Monday, December 14, 2015

Human Interaction Eases Data Overload

There is so much information available now, it’s amazing that our heads don’t explode on a daily basis. For almost anything you want to learn about you can find sources of information in multiple formats, including books, magazines, research studies, and videos. Most of it is available at your fingertips through the Internet. There is more information available now than at any other time in history, and the democratic distribution of it through technology is turning the notion of expertise on its head, as lay people have access to the same information as the specialists. But as amazing as technology is at leveling the playing field and providing vast amounts of information to any anyone who seeks it, technology cannot fully take the place of face-to-face interaction. To rely solely on data and to miss out on human interaction is a mistake that can blow your mind.

Doing research online is a one-way conversation. You can quickly fall down a rabbit hole by clicking link after link. You may be gathering lots of information, but it can be a challenge to figure out what pieces of data are important for your needs, and which are distractions. Any question you ask Google will return dozens, if not hundreds, of hits. Most of them will not be relevant for you, yet you’ll have to figure out which are meaningful on your own. This type of research is important when you need to learn about a health-related issue, but at some point you’ll have to pull away from the online information trove and speak about your needs to a real person. Not moving forward to the face-to-face interaction phase can be an avoidance technique that can keep you from getting the help you need. In the case of a serious illness, like cancer, this can be costly indeed.  

If you want to get really scared by learning about worst-case scenarios, go look up a health problem on the Internet. Have you ever done a search, clicked on a link that sounded promising, and were horrified by what popped up? There is no way to prescreen what will appear on your computer monitor when you click that link. Sometimes the information is helpful, but sometimes it will inspire fear that can immobilize you from taking action. Having someone to talk to about what you’re finding in your research can give much needed perspective. Whether you are participating in a class, a support group, or meeting one-on-one with someone who can help you navigate your healthcare needs, discussing what you are learning with other people can be a helpful, and necessary, reality check.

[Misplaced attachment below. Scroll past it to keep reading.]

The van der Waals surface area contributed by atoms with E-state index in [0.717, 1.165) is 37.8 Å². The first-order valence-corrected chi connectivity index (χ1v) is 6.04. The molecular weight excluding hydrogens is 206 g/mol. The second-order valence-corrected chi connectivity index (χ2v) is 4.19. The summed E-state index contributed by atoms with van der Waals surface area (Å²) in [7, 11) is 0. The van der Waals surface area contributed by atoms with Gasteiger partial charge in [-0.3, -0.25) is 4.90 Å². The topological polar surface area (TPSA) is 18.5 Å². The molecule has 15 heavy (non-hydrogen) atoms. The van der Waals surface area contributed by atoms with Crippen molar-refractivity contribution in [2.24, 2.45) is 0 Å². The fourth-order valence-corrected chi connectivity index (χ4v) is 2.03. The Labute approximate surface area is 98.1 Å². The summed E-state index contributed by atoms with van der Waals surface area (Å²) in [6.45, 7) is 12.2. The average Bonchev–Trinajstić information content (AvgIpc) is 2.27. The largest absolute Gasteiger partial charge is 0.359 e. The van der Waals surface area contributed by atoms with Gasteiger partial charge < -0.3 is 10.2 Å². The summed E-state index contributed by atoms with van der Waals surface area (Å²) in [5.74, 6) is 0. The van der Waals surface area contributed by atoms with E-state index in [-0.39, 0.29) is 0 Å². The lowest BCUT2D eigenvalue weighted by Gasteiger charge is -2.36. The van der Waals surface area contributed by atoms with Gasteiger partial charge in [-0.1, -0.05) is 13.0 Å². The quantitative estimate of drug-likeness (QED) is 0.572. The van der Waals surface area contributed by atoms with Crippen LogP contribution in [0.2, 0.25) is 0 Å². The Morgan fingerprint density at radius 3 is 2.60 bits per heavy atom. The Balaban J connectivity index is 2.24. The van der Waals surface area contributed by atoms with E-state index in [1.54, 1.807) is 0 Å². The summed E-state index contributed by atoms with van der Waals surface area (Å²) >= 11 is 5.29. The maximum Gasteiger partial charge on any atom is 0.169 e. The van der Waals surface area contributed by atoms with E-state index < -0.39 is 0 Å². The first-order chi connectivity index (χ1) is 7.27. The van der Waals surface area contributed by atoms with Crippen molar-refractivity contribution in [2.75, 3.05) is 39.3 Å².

It’s easy to get caught up in believing you need to know everything you can in order to make a good healthcare decision. The insurance industry and healthcare industry both push for patients to be informed consumers of healthcare, but how much information is enough? The fact is, you won’t be able to know as much as your doctor knows about certain things unless you go to medical school, too. That’s why we rely on doctors, after all. You need to know enough to have a knowledgeable conversation about the options available to you, and the risks and benefits of the various options. Once you have that basis of knowledge, you need to seek out the people who can help you implement a plan of action. That means interviewing doctors and having conversations with people in the real world.

It all comes down to relationships. Healthcare is better when it’s provided by people you know, like, and trust. That trust comes from person-to-person interaction. The same way that internet searches link you from one piece of information to another, each person you meet connects you to others to find the support you need. At the same time the volume of information available has grown, the number of people who have expertise in sorting through that information has grown too. You don’t have to figure it out alone. Once you have some basic knowledge under your belt, your time can be used more effectively by talking with people who can guide you to your next step.

Keep your head about you by balancing online research with real-world interactions. Get out from behind your computer and talk to people! 

Michal Klau-Stevens is a professional speaker and healthcare consumer advocate. She is a pregnancy coach and expert on consumer healthcare care issues, Past President of BirthNetwork National, a Lamaze Certified Childbirth Educator, and mother.  Her website is TheBirthLady.INFO. Find her on LinkedIn and on Facebook at The Birth Lady page!


  1. Good article, Michal. You're right. It does come down to relationships.

  2. Agreed, too much information can be almost as bad as too little. And if we are sorting through information for our own conditions, emotions will color our perceptions. The Internet, books, and articles can be helpful to an extent, but they cannot replace human relationships.